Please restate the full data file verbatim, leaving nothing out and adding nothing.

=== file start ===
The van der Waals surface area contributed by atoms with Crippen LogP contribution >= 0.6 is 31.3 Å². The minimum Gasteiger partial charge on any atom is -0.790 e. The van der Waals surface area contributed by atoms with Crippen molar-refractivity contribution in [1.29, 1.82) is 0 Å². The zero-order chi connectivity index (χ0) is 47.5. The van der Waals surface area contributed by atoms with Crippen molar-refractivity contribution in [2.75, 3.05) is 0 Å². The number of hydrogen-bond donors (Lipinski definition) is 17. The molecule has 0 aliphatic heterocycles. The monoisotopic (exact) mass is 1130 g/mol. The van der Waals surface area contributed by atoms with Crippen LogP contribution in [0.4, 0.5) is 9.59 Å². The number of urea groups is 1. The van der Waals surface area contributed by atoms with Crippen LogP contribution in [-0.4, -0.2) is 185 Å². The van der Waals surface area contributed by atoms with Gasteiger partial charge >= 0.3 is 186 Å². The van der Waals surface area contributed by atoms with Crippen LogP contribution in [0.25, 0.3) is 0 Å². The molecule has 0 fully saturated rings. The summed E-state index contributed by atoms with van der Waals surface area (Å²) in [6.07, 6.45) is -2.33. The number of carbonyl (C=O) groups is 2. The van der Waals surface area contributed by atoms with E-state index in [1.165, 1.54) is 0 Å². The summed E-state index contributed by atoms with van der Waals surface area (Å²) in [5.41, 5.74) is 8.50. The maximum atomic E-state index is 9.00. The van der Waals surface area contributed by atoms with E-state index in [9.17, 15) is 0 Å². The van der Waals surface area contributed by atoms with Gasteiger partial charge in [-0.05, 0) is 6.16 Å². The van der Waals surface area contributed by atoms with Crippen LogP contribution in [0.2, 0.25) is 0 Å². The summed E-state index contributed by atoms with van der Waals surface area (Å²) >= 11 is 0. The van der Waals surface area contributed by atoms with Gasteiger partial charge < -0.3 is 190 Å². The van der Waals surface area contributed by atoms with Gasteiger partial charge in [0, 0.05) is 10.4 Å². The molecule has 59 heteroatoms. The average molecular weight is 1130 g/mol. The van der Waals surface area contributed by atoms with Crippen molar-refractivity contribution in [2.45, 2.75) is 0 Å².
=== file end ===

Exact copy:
The van der Waals surface area contributed by atoms with Crippen LogP contribution >= 0.6 is 31.3 Å². The minimum Gasteiger partial charge on any atom is -0.790 e. The van der Waals surface area contributed by atoms with Crippen molar-refractivity contribution in [1.29, 1.82) is 0 Å². The zero-order chi connectivity index (χ0) is 47.5. The van der Waals surface area contributed by atoms with Crippen molar-refractivity contribution in [2.75, 3.05) is 0 Å². The number of hydrogen-bond donors (Lipinski definition) is 17. The molecule has 0 aliphatic heterocycles. The monoisotopic (exact) mass is 1130 g/mol. The van der Waals surface area contributed by atoms with Crippen LogP contribution in [0.4, 0.5) is 9.59 Å². The number of urea groups is 1. The van der Waals surface area contributed by atoms with Crippen LogP contribution in [-0.4, -0.2) is 185 Å². The van der Waals surface area contributed by atoms with Gasteiger partial charge >= 0.3 is 186 Å². The van der Waals surface area contributed by atoms with Crippen LogP contribution in [0.25, 0.3) is 0 Å². The molecule has 0 fully saturated rings. The summed E-state index contributed by atoms with van der Waals surface area (Å²) in [6.07, 6.45) is -2.33. The number of carbonyl (C=O) groups is 2. The van der Waals surface area contributed by atoms with E-state index in [1.165, 1.54) is 0 Å². The summed E-state index contributed by atoms with van der Waals surface area (Å²) in [5.41, 5.74) is 8.50. The maximum atomic E-state index is 9.00. The van der Waals surface area contributed by atoms with E-state index in [9.17, 15) is 0 Å². The van der Waals surface area contributed by atoms with Gasteiger partial charge in [-0.05, 0) is 6.16 Å². The van der Waals surface area contributed by atoms with Crippen LogP contribution in [0.2, 0.25) is 0 Å². The summed E-state index contributed by atoms with van der Waals surface area (Å²) >= 11 is 0. The van der Waals surface area contributed by atoms with Gasteiger partial charge < -0.3 is 190 Å². The van der Waals surface area contributed by atoms with Gasteiger partial charge in [0, 0.05) is 10.4 Å². The molecule has 59 heteroatoms. The average molecular weight is 1130 g/mol. The van der Waals surface area contributed by atoms with Crippen molar-refractivity contribution in [2.45, 2.75) is 0 Å².